Component Hash Cryptographic hash of a component. A cryptographic hash is an intrinsic identifier for a software component. Digital signatures can be used in place of hashes and provide stronger integrity and authenticity, but add complexities including key management and signature verification. In addition to hash values, it must be clear to SBOM consumers as to how the hash was generated so that it can be reproduced. For example, the Software Package Data Exchange (SPDX) format specifies a Package Verification Code that creates a hash of hashes for individual file components. SBOM formats are responsible for specifying how to produce hashes.

It is possible, and may be beneficial, to provide multiple hashes for a component or collections of components. Suppliers and authors choose how to define components, which in turn defines the scope of the hash. For example, an SBOM could include a hash for a source component, a hash for the compiled binary form of that component, and a hash for a collection of components.

As noted previously, Component Hash is a recommended, but not required, Data Field element in The Minimum Elements For a Software Bill of Materials (SBOM).
Unique Identifier Additional information to help uniquely define a component. A unique identifier can be generated relative to some globally unique hierarchy or namespace or reference an existing global coordinate system. Some systems that could be used as unique identifiers include Common Platform Enumeration (CPE), Package URL (PURL), Universal Unique Identifier (UUID) (also known as Globally Unique Identifier [GUID]), and Software Heritage ID (SWHID). Component Hash may effectively function as a Unique Identifier.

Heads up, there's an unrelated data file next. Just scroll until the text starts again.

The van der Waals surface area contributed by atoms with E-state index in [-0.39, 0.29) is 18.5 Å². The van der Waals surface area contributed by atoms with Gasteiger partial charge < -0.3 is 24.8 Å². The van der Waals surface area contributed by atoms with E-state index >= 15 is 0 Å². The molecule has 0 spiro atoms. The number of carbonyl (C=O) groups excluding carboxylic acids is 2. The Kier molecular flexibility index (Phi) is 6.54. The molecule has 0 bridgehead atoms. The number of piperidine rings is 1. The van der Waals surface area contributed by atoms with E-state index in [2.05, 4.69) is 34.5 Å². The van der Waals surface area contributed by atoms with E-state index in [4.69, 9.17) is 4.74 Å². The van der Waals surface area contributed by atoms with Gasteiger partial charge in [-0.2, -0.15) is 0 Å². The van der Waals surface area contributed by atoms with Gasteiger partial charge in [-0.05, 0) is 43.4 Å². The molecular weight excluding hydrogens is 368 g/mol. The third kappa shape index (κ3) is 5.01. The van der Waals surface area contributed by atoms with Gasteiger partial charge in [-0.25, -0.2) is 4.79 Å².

Relationship The relationship between components is inherent in the design of the SBOM model. The default relationship type is includes. This represents the inclusion of or dependency on a separate upstream component. To simplify presentation, this document reverses the direction of the relationship to included in. The choice of direction is not important to the model, as long as one direction is chosen and used consistently.

A relationship type of primary is used when a component has no upstream dependencies identified in the SBOM. The primary component defines the subject of the SBOM, including cases where the SBOM only includes one component.

Other types of relationships are discussed briefly in Section 2.5 of the NTIA document.
Level of Support* The software level of support provided through monitoring and maintenance from the software component manufacturer (e.g., the software is actively maintained, no longer maintained, abandoned); and
End of Support Date* The software component’s end-of-support date.

*These last two items are not mentioned in the NTIA SBOM document, but are requested by FDA. They may be included in a separate document.

How do you handle level of support or the end of support date for open source packages? 🔗

When this is the case, we will typically will note in our FDA submissions that all components in our SBOM are open-source packages with no known end of support date.

Can we upload a machine-readable SBOM in our regulatory submissions? 🔗

Yes, the FDA’s new eSTAR format allows for machine-readable attachments. However, as of 2023, the FDA has been asking for human-readable (e.g., a PDF or Excel file) versions of the SBOM as well. JSON doesn’t cut it.